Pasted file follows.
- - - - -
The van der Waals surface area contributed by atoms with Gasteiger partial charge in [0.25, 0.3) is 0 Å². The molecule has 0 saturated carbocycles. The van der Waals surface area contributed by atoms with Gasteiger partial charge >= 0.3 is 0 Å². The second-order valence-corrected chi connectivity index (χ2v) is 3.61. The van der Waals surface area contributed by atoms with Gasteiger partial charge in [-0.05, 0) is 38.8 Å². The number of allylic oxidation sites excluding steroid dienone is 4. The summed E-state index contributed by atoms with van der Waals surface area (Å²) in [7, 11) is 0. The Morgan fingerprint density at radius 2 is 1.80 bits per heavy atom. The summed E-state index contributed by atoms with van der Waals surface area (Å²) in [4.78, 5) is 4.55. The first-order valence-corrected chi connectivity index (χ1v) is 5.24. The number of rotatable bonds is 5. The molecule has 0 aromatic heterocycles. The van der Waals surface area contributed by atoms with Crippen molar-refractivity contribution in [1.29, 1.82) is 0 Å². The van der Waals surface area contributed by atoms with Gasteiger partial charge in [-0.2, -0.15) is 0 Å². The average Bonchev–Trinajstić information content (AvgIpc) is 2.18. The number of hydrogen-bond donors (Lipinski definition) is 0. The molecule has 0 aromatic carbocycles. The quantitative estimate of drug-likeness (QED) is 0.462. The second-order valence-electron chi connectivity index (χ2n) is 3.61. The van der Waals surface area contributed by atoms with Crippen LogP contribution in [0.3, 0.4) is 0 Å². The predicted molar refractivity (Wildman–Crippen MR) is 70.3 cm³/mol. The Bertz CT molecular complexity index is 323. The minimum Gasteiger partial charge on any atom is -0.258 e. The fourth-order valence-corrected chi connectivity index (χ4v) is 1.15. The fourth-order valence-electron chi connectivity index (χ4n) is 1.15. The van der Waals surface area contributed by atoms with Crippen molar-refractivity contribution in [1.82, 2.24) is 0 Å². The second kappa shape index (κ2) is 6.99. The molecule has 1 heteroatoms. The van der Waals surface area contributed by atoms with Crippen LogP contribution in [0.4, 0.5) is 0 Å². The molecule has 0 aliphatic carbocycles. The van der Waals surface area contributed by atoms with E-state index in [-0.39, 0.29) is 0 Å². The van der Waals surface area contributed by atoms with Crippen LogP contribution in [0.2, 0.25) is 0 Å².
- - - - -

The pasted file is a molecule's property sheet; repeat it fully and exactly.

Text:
The van der Waals surface area contributed by atoms with Gasteiger partial charge in [0.25, 0.3) is 0 Å². The molecule has 0 saturated carbocycles. The van der Waals surface area contributed by atoms with Gasteiger partial charge >= 0.3 is 0 Å². The second-order valence-corrected chi connectivity index (χ2v) is 3.61. The van der Waals surface area contributed by atoms with Gasteiger partial charge in [-0.05, 0) is 38.8 Å². The number of allylic oxidation sites excluding steroid dienone is 4. The summed E-state index contributed by atoms with van der Waals surface area (Å²) in [7, 11) is 0. The Morgan fingerprint density at radius 2 is 1.80 bits per heavy atom. The summed E-state index contributed by atoms with van der Waals surface area (Å²) in [4.78, 5) is 4.55. The first-order valence-corrected chi connectivity index (χ1v) is 5.24. The number of rotatable bonds is 5. The molecule has 0 aromatic heterocycles. The van der Waals surface area contributed by atoms with Crippen molar-refractivity contribution in [1.29, 1.82) is 0 Å². The van der Waals surface area contributed by atoms with Gasteiger partial charge in [-0.2, -0.15) is 0 Å². The average Bonchev–Trinajstić information content (AvgIpc) is 2.18. The number of hydrogen-bond donors (Lipinski definition) is 0. The molecule has 0 aromatic carbocycles. The quantitative estimate of drug-likeness (QED) is 0.462. The second-order valence-electron chi connectivity index (χ2n) is 3.61. The van der Waals surface area contributed by atoms with Crippen LogP contribution in [0.3, 0.4) is 0 Å². The predicted molar refractivity (Wildman–Crippen MR) is 70.3 cm³/mol. The Bertz CT molecular complexity index is 323. The minimum Gasteiger partial charge on any atom is -0.258 e. The fourth-order valence-corrected chi connectivity index (χ4v) is 1.15. The fourth-order valence-electron chi connectivity index (χ4n) is 1.15. The van der Waals surface area contributed by atoms with Crippen molar-refractivity contribution in [1.82, 2.24) is 0 Å². The second kappa shape index (κ2) is 6.99. The molecule has 1 heteroatoms. The van der Waals surface area contributed by atoms with Crippen LogP contribution in [0.4, 0.5) is 0 Å². The molecule has 0 aliphatic carbocycles. The van der Waals surface area contributed by atoms with E-state index in [-0.39, 0.29) is 0 Å². The van der Waals surface area contributed by atoms with Crippen LogP contribution in [0.2, 0.25) is 0 Å².